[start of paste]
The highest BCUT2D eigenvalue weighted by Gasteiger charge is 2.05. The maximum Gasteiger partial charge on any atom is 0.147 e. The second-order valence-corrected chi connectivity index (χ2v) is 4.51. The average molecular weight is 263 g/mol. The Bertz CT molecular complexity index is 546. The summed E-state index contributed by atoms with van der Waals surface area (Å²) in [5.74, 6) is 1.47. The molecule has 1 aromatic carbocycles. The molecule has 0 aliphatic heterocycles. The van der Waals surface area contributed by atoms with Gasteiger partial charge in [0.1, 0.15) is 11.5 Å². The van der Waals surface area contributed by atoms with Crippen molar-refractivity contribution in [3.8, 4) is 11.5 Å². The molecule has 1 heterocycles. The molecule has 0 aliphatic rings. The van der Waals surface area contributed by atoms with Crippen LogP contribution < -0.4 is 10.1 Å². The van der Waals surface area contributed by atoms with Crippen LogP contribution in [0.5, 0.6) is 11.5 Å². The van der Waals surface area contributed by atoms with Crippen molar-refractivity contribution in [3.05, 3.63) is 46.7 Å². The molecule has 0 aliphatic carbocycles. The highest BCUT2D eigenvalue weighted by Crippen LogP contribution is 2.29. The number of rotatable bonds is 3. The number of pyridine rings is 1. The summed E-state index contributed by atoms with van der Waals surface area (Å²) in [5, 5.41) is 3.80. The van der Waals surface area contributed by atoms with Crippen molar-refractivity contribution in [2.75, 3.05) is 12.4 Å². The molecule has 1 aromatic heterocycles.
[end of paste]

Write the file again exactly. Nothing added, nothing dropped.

The highest BCUT2D eigenvalue weighted by Gasteiger charge is 2.05. The maximum Gasteiger partial charge on any atom is 0.147 e. The second-order valence-corrected chi connectivity index (χ2v) is 4.51. The average molecular weight is 263 g/mol. The Bertz CT molecular complexity index is 546. The summed E-state index contributed by atoms with van der Waals surface area (Å²) in [5.74, 6) is 1.47. The molecule has 1 aromatic carbocycles. The molecule has 0 aliphatic heterocycles. The van der Waals surface area contributed by atoms with Gasteiger partial charge in [0.1, 0.15) is 11.5 Å². The van der Waals surface area contributed by atoms with Crippen molar-refractivity contribution in [3.8, 4) is 11.5 Å². The molecule has 1 heterocycles. The molecule has 0 aliphatic rings. The van der Waals surface area contributed by atoms with Crippen LogP contribution < -0.4 is 10.1 Å². The van der Waals surface area contributed by atoms with Crippen LogP contribution in [0.5, 0.6) is 11.5 Å². The van der Waals surface area contributed by atoms with Crippen molar-refractivity contribution in [3.05, 3.63) is 46.7 Å². The molecule has 0 aliphatic carbocycles. The highest BCUT2D eigenvalue weighted by Crippen LogP contribution is 2.29. The number of rotatable bonds is 3. The number of pyridine rings is 1. The summed E-state index contributed by atoms with van der Waals surface area (Å²) in [5, 5.41) is 3.80. The van der Waals surface area contributed by atoms with Crippen molar-refractivity contribution in [2.75, 3.05) is 12.4 Å². The molecule has 1 aromatic heterocycles.